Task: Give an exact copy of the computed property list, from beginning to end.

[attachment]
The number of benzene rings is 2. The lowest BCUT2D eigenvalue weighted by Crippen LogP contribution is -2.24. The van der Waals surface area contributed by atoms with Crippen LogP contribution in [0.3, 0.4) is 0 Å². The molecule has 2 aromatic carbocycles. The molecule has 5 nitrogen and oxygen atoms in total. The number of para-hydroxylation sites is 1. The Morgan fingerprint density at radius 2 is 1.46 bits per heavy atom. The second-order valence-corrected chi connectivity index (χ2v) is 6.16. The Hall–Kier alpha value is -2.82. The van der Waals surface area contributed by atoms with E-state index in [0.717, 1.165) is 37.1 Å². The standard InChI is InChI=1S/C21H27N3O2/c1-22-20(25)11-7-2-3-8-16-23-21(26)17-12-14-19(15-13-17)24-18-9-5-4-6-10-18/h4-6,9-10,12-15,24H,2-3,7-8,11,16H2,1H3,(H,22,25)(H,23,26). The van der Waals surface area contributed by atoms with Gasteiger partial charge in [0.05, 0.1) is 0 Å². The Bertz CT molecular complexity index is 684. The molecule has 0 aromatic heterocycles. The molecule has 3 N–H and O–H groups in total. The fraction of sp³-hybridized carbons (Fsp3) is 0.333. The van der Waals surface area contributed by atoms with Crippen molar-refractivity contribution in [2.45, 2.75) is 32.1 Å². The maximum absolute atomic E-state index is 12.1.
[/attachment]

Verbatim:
The number of benzene rings is 2. The lowest BCUT2D eigenvalue weighted by Crippen LogP contribution is -2.24. The van der Waals surface area contributed by atoms with Crippen LogP contribution in [0.3, 0.4) is 0 Å². The molecule has 2 aromatic carbocycles. The molecule has 5 nitrogen and oxygen atoms in total. The number of para-hydroxylation sites is 1. The Morgan fingerprint density at radius 2 is 1.46 bits per heavy atom. The second-order valence-corrected chi connectivity index (χ2v) is 6.16. The Hall–Kier alpha value is -2.82. The van der Waals surface area contributed by atoms with E-state index in [0.717, 1.165) is 37.1 Å². The standard InChI is InChI=1S/C21H27N3O2/c1-22-20(25)11-7-2-3-8-16-23-21(26)17-12-14-19(15-13-17)24-18-9-5-4-6-10-18/h4-6,9-10,12-15,24H,2-3,7-8,11,16H2,1H3,(H,22,25)(H,23,26). The van der Waals surface area contributed by atoms with Gasteiger partial charge in [0.05, 0.1) is 0 Å². The Bertz CT molecular complexity index is 684. The molecule has 0 aromatic heterocycles. The molecule has 3 N–H and O–H groups in total. The fraction of sp³-hybridized carbons (Fsp3) is 0.333. The van der Waals surface area contributed by atoms with Crippen molar-refractivity contribution in [2.45, 2.75) is 32.1 Å². The maximum absolute atomic E-state index is 12.1.